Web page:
We are going to talk a little about how often Paul and James are contrasted with each other. James talks about a faith that works in chapter 2. Paul talks about a faith that works also. This is not something alien to him and would have whole-heartedly agreed with. For him also, faith by definition is active and powerful force because that faith puts us into a relationship with Christ and introduces us into the life of the Spirit which is a key point Paul will be focusing on. Verse 5 to 6 is Janus; this is another fancy word. Janus was the Greek god famously depicted as looking both ways at once. This word has been picked up in literary studies, not just Biblical studies, to talk about a text that looks both ways, a transitional text; a text that looks back at what has come before and is anticipating what comes next. Verse 5 and 6 here, I think functions this way because we now have the Spirit brought in and associated with faith and righteousness. Where the great central argument of Galatians kept talking about these words: faith and righteousness and there wasn’t much reference to the Spirit. There was no reference to love or good works, but in chapter 5:13 and following, it is all about Spirit and love and active obedience.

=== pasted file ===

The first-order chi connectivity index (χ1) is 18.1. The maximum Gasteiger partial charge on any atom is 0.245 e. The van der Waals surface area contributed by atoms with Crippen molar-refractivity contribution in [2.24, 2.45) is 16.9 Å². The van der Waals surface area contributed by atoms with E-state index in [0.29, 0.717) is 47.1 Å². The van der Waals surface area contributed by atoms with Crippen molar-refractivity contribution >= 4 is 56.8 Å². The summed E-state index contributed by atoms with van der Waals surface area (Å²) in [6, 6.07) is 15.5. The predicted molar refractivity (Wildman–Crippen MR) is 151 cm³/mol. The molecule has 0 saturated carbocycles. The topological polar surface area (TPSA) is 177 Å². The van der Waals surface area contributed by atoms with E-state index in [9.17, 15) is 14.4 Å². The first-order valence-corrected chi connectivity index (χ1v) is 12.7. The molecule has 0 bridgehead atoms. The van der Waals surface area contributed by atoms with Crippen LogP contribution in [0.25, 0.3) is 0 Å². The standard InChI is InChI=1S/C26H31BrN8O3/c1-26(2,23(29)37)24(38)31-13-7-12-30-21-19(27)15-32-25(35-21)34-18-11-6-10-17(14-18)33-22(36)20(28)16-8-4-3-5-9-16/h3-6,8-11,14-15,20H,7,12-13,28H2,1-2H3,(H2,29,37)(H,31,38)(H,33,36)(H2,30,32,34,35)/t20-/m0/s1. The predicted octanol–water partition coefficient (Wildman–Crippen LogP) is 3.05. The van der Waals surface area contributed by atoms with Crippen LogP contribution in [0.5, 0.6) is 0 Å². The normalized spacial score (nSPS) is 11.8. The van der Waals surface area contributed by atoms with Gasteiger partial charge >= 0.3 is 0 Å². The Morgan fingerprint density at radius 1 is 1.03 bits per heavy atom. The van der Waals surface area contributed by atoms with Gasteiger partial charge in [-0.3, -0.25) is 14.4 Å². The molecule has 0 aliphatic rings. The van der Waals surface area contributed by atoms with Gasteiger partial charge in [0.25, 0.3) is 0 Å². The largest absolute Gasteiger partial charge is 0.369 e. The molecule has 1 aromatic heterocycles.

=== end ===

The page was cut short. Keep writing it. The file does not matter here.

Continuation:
F. Transitional Text (verses 5-6)
Verses 5 to 6 bring all of those ideas together. So it is by the Spirit and faith that we have this hope of righteousness; and faith itself is working through love. So Paul is creating a transition in this section of the letter, beginning in 5:13 where he is going to explore these matters of the Christian life in a more general sense of what follows from the initial experience of righteousness. Paul can say fairly strong things like this and at the same time, he can say things that are very intimate, emotional and warn things as he does in 4:13-20. He wants Christ to be formed in them, he has a deep desire to become the kind of people that I know God wants you to be. Paul is a passionate person as this is his personality, but this passion to some degree is a kneed sense of how serious the issues are for these people. It is clear that Paul is saying that these agitators are preaching another gospel; it is not the Gospel at all. Sometimes our failure is not realizing how serious some of the issues are.